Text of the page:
|Have you reviewed your estate plan lately?
As the rules currently stand, up to $3.5 million of an estate’s value is exempt from federal estate tax for deaths occurring in 2009. In 2010, the estate tax is scheduled to disappear completely, but just for one year. In 2011, the tax will return with a lower $1 million exemption.
Congress has made it clear that they will not let the estate tax expire even for one year, but the details of what the new exemption amount and tax rates will be have yet to be worked out. This makes planning more difficult and more important. Since the estate tax starts at 45 percent, it can be very costly to have an outdated or inaccurate estate plan.
In the meantime, a bit of planning can put you in a tax-saving position no matter what Congress finally decides to do.
Some things to consider:
• Many married couples have wills that leave everything to the surviving spouse. This can work well for some people. For others it can mean sizable and unnecessary estate taxes when the second spouse dies. Some simple planning moves can often shield the estate of the second spouse to die from taxation.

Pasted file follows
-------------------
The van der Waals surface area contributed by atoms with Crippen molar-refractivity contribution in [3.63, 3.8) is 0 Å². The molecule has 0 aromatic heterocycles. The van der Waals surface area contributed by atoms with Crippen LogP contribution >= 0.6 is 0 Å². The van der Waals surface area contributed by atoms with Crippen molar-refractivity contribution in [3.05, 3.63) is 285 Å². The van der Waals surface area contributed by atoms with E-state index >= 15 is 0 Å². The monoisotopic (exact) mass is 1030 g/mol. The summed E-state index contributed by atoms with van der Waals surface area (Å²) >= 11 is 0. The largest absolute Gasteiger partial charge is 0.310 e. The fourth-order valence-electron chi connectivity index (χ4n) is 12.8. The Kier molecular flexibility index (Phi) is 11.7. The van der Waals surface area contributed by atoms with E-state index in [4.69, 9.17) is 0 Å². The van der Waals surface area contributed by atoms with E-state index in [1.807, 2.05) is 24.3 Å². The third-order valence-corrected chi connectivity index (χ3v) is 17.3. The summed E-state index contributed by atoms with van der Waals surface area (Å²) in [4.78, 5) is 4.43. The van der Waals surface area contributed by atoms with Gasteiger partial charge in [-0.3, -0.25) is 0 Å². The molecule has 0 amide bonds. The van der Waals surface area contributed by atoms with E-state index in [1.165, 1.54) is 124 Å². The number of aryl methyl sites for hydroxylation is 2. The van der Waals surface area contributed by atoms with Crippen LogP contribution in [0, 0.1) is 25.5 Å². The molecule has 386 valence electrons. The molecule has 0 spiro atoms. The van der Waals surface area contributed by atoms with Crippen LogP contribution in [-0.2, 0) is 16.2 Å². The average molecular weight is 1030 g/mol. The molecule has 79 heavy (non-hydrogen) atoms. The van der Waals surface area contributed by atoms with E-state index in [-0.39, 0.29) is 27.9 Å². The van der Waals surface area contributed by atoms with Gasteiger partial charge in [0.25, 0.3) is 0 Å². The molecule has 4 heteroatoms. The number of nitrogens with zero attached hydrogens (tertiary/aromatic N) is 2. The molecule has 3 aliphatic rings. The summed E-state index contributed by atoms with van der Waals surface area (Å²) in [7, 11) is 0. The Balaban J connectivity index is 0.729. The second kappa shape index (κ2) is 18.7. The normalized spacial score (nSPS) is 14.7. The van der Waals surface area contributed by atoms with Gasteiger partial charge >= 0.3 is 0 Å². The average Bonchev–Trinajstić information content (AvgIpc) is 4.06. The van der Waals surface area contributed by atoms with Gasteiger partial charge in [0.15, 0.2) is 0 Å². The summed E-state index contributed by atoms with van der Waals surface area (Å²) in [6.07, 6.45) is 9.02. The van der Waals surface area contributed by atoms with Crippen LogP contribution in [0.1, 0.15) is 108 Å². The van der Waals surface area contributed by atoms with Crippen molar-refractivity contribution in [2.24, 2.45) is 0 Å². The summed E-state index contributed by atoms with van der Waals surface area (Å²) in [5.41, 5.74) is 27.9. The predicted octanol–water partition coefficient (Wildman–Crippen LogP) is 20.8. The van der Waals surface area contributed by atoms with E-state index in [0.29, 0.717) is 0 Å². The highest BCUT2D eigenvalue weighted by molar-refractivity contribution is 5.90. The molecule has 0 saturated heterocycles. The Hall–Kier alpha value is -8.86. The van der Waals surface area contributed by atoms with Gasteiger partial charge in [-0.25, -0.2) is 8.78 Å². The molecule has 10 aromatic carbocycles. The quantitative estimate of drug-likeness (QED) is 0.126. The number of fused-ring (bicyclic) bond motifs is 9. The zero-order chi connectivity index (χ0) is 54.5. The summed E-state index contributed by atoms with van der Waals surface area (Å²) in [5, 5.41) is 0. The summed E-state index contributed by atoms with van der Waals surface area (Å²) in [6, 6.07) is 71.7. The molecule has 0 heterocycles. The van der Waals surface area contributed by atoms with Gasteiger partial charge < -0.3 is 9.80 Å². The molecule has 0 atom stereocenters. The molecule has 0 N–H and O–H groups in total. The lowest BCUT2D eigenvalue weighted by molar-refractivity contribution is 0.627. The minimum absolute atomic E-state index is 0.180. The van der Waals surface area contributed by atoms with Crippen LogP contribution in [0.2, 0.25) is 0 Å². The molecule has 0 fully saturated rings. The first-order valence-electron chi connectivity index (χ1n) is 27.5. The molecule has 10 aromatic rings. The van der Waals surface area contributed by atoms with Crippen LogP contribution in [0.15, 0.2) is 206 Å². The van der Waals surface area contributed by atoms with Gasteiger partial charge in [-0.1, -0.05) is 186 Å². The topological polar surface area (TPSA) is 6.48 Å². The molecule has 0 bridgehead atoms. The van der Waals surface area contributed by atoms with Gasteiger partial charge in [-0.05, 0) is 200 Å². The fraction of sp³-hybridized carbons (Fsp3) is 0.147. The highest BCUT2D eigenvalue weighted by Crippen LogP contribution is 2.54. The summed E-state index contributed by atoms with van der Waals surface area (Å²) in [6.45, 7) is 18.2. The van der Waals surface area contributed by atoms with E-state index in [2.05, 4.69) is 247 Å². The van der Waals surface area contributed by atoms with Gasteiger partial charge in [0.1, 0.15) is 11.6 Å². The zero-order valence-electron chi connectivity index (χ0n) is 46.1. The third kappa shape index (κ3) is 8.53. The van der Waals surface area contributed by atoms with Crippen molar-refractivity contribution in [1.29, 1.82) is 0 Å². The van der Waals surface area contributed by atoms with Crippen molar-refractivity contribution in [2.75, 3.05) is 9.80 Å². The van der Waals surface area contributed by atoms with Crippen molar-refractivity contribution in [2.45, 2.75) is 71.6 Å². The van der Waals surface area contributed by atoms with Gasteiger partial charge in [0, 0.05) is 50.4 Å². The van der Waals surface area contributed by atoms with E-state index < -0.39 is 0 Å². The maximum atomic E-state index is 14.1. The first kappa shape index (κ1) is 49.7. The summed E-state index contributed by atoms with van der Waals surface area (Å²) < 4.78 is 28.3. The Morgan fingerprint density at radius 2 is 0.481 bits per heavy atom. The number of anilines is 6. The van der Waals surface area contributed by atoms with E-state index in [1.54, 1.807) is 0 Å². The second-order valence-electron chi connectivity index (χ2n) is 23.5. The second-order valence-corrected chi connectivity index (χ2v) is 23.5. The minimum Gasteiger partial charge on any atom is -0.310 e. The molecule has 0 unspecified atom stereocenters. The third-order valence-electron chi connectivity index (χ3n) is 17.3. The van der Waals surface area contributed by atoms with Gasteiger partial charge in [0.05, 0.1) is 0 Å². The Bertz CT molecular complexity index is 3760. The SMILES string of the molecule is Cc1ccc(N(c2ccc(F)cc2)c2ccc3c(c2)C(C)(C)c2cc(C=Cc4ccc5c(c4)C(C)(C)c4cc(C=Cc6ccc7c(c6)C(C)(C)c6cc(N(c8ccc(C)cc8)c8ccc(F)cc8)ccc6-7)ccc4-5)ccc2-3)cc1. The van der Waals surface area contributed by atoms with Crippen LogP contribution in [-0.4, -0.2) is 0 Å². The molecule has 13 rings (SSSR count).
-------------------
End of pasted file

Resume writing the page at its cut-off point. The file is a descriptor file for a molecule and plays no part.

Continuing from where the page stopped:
• Using the annual gift tax exclusion of $13,000 per recipient can reduce the size of your estate. If your spouse joins in the giving, you can transfer up to $26,000 to any number of recipients during the year.
• Generally, if you own a life insurance policy, the proceeds are subject to tax as part of your estate. Establishing an irrevocable life insurance trust to own the policy can shelter the proceeds from estate tax.
• Update your will and other estate planning documents, and review beneficiary designations on IRAs, 401(k)’s, and life insurance policies.
• If it has been more than five years since you have had your will or trust reviewed, it is a good idea to do so now. Things in your life have probably changed and the law may have changed.
The larger your estate, the more essential planning will be. A good estate attorney is essential to help you determine what is best for your personal situation. It is important to review your estate before it is too late. If you do not have a will or trust when you die, the state will decide what to do with your assets. You probably can make a better decision than the state about where your assets should go.
Tim Mayclin is a Certified Public Accountant with over 25 years of broad-based business experience. He can be contacted through the California Business Development Center at 664-6464 or email@example.com.